• Melissa @ HerGreenLife says:

      I got it on the train *very* carefully 😀 If I hadn’t combined it with transit, I would have faced quite a few hills — none as steep as what you describe, but it would have been a slog! A friend of mine just bought an e-bike, and while my initial reaction is, “that’s cheating!” I see the appeal when it comes to longer trips that involve hills and cargo.

      For relatively short in and out stops, I use a decent U-lock (not a cheap one) plus a cable. I figure there are also some advantages to having a heavy bike 😉 For a place that theoretically is about healthy living and sustainability, my WF misses big time when it comes to bike accommodations — no bike parking, so I use one of the benches in front of their store, which is convenient for holding my bags while I’m loading the bike.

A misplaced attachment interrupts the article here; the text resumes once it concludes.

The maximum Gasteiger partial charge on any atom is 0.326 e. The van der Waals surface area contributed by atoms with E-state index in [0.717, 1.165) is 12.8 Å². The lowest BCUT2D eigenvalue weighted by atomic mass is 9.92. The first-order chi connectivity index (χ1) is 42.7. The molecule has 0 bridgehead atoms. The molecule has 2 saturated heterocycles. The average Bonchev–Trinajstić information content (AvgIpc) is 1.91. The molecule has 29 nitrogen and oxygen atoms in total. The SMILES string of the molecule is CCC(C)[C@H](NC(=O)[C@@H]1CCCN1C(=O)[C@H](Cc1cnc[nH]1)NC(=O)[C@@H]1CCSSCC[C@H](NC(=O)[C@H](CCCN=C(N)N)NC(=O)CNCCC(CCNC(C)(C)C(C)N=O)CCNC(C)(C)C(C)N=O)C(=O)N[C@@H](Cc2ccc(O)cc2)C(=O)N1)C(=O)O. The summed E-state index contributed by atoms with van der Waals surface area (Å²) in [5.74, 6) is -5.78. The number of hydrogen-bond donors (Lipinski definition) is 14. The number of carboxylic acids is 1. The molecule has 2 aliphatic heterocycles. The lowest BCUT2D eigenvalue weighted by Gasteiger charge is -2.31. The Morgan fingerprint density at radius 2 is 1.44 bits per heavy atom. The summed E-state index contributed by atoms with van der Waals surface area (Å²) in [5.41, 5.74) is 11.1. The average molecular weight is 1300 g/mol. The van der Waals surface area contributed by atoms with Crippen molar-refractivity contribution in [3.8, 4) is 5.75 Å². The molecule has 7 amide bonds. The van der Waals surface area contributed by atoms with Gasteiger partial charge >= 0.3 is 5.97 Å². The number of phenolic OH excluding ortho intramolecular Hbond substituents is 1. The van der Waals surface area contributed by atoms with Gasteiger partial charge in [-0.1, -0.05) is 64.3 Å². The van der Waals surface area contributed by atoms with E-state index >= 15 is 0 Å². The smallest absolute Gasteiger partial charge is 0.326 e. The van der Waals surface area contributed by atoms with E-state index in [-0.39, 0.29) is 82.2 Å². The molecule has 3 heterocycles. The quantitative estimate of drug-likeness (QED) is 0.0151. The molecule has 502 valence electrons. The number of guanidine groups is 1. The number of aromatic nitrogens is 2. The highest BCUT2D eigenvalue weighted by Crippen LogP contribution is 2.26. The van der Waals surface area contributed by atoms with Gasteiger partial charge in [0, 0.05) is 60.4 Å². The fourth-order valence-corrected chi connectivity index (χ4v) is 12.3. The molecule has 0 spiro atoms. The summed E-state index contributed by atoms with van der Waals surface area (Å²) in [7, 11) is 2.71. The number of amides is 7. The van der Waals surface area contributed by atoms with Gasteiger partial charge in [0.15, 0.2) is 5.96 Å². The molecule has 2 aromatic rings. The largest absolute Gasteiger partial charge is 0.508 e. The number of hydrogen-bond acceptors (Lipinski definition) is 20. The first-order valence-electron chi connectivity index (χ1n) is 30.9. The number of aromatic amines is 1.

• EcoCatLady says:

        My stepmom just bought an e-bike and she LOVES it. She’s in her 80’s so there’s no such thing as cheating at that point! The only problem with it is that it’s really heavy, so putting it in the car to drive somewhere for a recreational ride really isn’t an option… and neither is hauling it up the stairs to store it inside. Anyhow, she had one of those U stands installed in her garage (much cheaper than I would have imagined – only around $100). So she locks it in the locked garage with a U lock, but I’m not convinced it’s adequate.

        If you want to make a million dollars, invent some system for locking bikes that works better!

Leave a Reply

Fill in your details below or click an icon to log in:

WordPress.com Logo

You are commenting using your WordPress.com account. Log Out / Change )

Twitter picture

You are commenting using your Twitter account. Log Out / Change )

Facebook photo

You are commenting using your Facebook account. Log Out / Change )

Google+ photo

You are commenting using your Google+ account. Log Out / Change )

Connecting to %s